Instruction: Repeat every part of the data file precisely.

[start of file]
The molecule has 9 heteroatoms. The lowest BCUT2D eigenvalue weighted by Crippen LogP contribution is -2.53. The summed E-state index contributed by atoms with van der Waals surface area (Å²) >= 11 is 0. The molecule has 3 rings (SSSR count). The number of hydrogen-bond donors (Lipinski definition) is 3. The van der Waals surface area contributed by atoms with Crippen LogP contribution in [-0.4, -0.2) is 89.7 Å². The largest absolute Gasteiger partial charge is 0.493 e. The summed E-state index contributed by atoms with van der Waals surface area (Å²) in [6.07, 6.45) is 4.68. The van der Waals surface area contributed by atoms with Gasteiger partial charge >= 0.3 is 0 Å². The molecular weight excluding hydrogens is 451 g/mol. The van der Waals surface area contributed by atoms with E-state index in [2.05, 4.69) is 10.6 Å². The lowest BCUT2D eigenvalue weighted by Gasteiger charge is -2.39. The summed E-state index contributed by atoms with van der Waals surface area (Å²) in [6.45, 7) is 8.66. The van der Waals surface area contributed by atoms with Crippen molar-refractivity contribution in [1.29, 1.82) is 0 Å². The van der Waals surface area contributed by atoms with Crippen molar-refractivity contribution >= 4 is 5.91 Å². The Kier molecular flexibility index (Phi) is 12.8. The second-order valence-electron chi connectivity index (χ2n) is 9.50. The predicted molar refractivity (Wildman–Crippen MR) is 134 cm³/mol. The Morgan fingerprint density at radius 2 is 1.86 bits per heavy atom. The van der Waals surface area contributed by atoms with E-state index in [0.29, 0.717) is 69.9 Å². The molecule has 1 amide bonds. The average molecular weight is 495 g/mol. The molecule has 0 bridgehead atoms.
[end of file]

The molecule has 9 heteroatoms. The lowest BCUT2D eigenvalue weighted by Crippen LogP contribution is -2.53. The summed E-state index contributed by atoms with van der Waals surface area (Å²) >= 11 is 0. The molecule has 3 rings (SSSR count). The number of hydrogen-bond donors (Lipinski definition) is 3. The van der Waals surface area contributed by atoms with Crippen LogP contribution in [-0.4, -0.2) is 89.7 Å². The largest absolute Gasteiger partial charge is 0.493 e. The summed E-state index contributed by atoms with van der Waals surface area (Å²) in [6.07, 6.45) is 4.68. The van der Waals surface area contributed by atoms with Gasteiger partial charge >= 0.3 is 0 Å². The molecular weight excluding hydrogens is 451 g/mol. The van der Waals surface area contributed by atoms with E-state index in [2.05, 4.69) is 10.6 Å². The lowest BCUT2D eigenvalue weighted by Gasteiger charge is -2.39. The summed E-state index contributed by atoms with van der Waals surface area (Å²) in [6.45, 7) is 8.66. The van der Waals surface area contributed by atoms with Crippen molar-refractivity contribution in [1.29, 1.82) is 0 Å². The van der Waals surface area contributed by atoms with Crippen molar-refractivity contribution >= 4 is 5.91 Å². The Kier molecular flexibility index (Phi) is 12.8. The second-order valence-electron chi connectivity index (χ2n) is 9.50. The predicted molar refractivity (Wildman–Crippen MR) is 134 cm³/mol. The Morgan fingerprint density at radius 2 is 1.86 bits per heavy atom. The van der Waals surface area contributed by atoms with E-state index in [0.29, 0.717) is 69.9 Å². The molecule has 1 amide bonds. The average molecular weight is 495 g/mol. The molecule has 0 bridgehead atoms.